Exterior View of Old Changi Prison Entrance Gate and Wall
Singapore, 15 February 2016 – On this day in 1942, Singapore was surrendered to the Japanese during World War II. Today, the National Heritage Board (NHB) gazettes the Changi Prison Entrance Gate, Wall and Turrets as Singapore’s 72nd National Monument in remembrance of Singapore’s wartime experience and as a grim reminder of this dark episode in our history.
Designed by the Public Works Department, Changi Prison was completed before World War II in 1936 and became operational on 4 January 1937. It was designed as a maximum security prison, with turrets serving as watchtowers and a high surrounding wall deterring escapes. During World War II, Changi Prison and its surrounding barracks formed the principal Prisoner-of-War (POW) camp in Southeast Asia. This chapter in the prison’s history remains one of its most poignant and is also an important part of Singapore’s World War II history.
Other World War II-related National Monuments include the former City Hall (1992), the former Cathay Building (gazetted in 2003), the former Ford Factory (2006), the former Command House (2009), the Esplanade Park Memorials (2010) and the Civilian War Memorial (2013).
Changi Prison Gate, Wall and Turrets
Changi Prison was designed to be a maximum security prison to house up to 600 criminals sentenced to long-term imprisonment in British Singapore. The remaining structures of the original prison – the entrance gate, wall and turrets – stand as an enduring symbol of the suffering of those who defended Singapore and the tumultuous years of the Japanese Occupation (1942-1945).
The Incarceration Systems of Early Colonial Singapore - Two decentralised systems of incarceration co-existed in Singapore between 1825 and 1873 – the Convict Prison which was supervised by the head of the Public Works Department and the Civil Prison which was managed by the High Sheriff. The Convict Prison at Bras Basah housed convicts who had been transported from India and the Civil Prison at Pearl’s Hill held local offenders awaiting trial. By modern standards, prison discipline was lax, allowing for infractions such as jailbreak.
Reforms were introduced after 1871, when a Prison Discipline Commission was convened to review prison issues in various British colonies. The commission published a report in 1872 which laid the foundation for a more organised prison administration. This translated to improvements in Singapore’s prison system, such as the Prisons Ordinance of 1872, which established the office of the Inspector of Prisons to oversee all jails in the colony, formalised regulations for prisons management, and established a more rigorous framework for prison discipline.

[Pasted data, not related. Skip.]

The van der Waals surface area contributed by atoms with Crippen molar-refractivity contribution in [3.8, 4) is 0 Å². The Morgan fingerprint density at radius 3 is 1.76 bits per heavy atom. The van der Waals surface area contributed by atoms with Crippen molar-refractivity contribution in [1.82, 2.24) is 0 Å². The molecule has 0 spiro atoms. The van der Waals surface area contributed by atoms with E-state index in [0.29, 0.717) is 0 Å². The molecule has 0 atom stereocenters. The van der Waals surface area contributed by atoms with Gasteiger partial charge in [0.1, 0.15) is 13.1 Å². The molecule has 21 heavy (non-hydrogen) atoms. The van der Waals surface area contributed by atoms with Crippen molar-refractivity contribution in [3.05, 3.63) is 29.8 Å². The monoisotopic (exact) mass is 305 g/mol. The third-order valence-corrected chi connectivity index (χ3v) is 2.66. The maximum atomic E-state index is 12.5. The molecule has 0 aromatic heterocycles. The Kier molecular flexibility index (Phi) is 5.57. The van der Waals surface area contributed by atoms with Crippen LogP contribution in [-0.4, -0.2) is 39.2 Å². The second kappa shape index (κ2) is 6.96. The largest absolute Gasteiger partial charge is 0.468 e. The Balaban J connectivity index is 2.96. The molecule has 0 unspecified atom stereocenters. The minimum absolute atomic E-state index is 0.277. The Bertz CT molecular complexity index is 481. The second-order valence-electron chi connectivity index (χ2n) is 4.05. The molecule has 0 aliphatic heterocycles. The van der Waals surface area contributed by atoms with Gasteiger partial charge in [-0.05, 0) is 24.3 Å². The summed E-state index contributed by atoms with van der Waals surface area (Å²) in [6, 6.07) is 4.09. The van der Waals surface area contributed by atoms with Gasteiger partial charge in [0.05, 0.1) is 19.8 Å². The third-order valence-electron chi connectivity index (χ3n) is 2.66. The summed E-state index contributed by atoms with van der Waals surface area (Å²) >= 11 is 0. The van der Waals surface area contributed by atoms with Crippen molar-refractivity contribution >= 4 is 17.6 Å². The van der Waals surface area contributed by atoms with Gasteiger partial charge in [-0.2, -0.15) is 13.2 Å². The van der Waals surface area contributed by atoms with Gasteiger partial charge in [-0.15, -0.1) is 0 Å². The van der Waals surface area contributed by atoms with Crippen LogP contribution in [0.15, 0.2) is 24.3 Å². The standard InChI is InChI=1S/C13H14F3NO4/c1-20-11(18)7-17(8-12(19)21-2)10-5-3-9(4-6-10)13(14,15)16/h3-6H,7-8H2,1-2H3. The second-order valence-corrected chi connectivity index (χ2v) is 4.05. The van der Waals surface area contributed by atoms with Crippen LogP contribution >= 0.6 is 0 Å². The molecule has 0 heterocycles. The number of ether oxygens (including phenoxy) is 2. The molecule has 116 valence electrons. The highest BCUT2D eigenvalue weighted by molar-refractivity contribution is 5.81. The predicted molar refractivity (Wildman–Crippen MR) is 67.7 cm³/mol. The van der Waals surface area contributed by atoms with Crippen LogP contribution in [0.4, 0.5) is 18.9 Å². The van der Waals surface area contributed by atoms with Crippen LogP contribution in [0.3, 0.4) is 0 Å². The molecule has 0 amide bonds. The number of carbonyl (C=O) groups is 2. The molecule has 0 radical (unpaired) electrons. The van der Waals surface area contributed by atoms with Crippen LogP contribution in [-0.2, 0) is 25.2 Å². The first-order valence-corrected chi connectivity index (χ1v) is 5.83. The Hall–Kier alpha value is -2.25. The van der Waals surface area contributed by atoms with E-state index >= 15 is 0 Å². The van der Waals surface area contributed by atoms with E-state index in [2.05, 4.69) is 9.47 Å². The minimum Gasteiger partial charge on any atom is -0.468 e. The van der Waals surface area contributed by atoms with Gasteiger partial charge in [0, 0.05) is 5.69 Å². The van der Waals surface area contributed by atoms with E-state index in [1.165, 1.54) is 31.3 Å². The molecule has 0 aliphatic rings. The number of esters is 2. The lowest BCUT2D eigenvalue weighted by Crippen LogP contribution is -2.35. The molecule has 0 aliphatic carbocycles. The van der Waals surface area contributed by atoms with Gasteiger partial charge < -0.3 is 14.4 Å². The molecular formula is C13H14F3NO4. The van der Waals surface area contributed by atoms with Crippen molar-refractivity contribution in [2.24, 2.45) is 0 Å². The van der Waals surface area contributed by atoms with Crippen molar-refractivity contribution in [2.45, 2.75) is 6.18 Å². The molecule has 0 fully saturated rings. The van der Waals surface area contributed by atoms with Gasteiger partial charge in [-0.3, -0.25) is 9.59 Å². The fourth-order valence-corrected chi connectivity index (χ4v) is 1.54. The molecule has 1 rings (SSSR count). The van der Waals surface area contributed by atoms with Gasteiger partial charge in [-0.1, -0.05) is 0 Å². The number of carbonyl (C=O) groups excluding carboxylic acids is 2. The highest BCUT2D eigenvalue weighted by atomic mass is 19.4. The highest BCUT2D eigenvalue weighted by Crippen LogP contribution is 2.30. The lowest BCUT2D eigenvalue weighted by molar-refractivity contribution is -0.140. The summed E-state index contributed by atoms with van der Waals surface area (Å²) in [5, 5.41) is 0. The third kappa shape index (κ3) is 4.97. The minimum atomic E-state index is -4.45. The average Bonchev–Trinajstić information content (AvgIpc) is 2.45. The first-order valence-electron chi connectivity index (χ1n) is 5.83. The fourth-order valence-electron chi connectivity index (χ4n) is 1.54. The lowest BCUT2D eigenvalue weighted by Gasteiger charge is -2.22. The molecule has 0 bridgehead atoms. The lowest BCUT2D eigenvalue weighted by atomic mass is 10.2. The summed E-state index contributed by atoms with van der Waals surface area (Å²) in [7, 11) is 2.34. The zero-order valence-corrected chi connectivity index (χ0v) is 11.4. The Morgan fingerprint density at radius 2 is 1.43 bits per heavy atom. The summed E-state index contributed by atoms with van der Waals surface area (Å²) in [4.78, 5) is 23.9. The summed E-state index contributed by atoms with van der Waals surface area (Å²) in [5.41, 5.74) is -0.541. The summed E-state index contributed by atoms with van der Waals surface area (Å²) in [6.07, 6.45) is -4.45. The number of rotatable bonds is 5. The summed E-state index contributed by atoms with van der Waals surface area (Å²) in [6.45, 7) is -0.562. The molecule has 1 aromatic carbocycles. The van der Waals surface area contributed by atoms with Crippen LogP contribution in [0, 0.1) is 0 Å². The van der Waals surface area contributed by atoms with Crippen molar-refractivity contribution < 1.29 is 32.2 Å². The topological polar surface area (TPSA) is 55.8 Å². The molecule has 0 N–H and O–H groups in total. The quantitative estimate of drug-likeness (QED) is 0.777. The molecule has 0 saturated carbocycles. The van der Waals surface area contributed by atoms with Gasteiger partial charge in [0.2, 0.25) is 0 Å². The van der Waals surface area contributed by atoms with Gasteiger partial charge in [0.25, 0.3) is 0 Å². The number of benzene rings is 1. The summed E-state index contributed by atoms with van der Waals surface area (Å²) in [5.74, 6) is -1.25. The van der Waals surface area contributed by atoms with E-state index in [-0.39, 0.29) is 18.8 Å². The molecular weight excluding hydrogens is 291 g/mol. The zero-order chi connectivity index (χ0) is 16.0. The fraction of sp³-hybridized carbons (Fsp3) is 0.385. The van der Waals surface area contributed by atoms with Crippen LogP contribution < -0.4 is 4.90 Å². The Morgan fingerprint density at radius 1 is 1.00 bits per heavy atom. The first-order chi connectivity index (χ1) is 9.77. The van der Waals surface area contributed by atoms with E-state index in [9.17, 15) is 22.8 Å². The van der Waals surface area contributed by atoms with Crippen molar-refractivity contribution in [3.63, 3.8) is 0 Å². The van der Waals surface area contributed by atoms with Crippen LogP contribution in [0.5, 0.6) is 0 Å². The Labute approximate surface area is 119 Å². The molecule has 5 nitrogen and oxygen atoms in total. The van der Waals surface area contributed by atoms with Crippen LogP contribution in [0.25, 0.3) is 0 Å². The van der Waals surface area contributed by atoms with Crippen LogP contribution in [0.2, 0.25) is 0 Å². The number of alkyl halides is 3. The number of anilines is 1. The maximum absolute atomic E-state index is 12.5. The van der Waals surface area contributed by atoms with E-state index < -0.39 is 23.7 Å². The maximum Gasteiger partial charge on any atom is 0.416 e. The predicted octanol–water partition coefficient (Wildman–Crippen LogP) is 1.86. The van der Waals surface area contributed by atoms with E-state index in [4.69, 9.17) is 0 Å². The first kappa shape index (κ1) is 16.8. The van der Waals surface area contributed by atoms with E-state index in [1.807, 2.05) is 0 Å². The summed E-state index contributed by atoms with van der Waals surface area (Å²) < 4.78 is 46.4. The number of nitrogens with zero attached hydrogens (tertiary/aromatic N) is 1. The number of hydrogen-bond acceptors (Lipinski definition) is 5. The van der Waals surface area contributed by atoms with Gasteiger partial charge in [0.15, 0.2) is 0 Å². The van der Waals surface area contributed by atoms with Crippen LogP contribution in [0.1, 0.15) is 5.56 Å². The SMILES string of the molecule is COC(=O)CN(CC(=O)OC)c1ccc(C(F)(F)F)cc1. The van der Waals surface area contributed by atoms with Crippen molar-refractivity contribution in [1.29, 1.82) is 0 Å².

No lock-up for Changi Prison's historic 'face'
'ENDURING SYMBOL': Changi Prison's entrance gate, wall and turrets were gazetted by the National Heritage Board as a national monument yesterday. The 180m stretch of prison wall that goes back to 1936 is now hidden by a tall fence. The area in front of the monument will be redeveloped to give the public a better view from the road. (ST PHOTO: SEAH KWANG PENG)
THE Singapore Prison Service will redevelop the area in front of the historic Changi Prison entrance gate and wall over the next few years to make it more visible to the public.
The newly minted national monument, gazetted by the Preservation of Monuments Board yesterday, is now hidden by a tall fence and barely visible from the road.
A carpark for the modern Changi Prison Complex lies in between the fence and the structure.
Parts of Changi Prison gazetted as national monument
The entrance gate, wall and turrets of Changi Prison, where about 76,000 prisoners of war were marched through for their internment, have been gazetted as Singapore's 72nd national monument.
This was announced by the National Heritage Board's Preservation of Sites and Monuments division yesterday, on the 74th anniversary of the fall of Singapore. The monument serves as a reminder to treasure the peace and harmony we have today, said the board.
Two days after the fall of Singapore on Feb 15, 1942, European civilians were rounded up and marched to Changi. Inmates there suffered from diseases such as malaria, with many malnourished and emaciated at the end of the war.
Other national monuments in Singapore
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Alkaff Upper Serangoon Mosque gazetted as national monument
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Civilian War Memorial gazetted under newly named division
Tanjong Pagar station a national monument
Singapore Conference Hall a national monument
NHB: Restoration of 3 National Monuments
Singapore's 68 National Monuments
Singapore's 69 National Monuments
Singapore's 70 National Monuments
Singapore's 71 National Monuments
Singapore's 72 National Monuments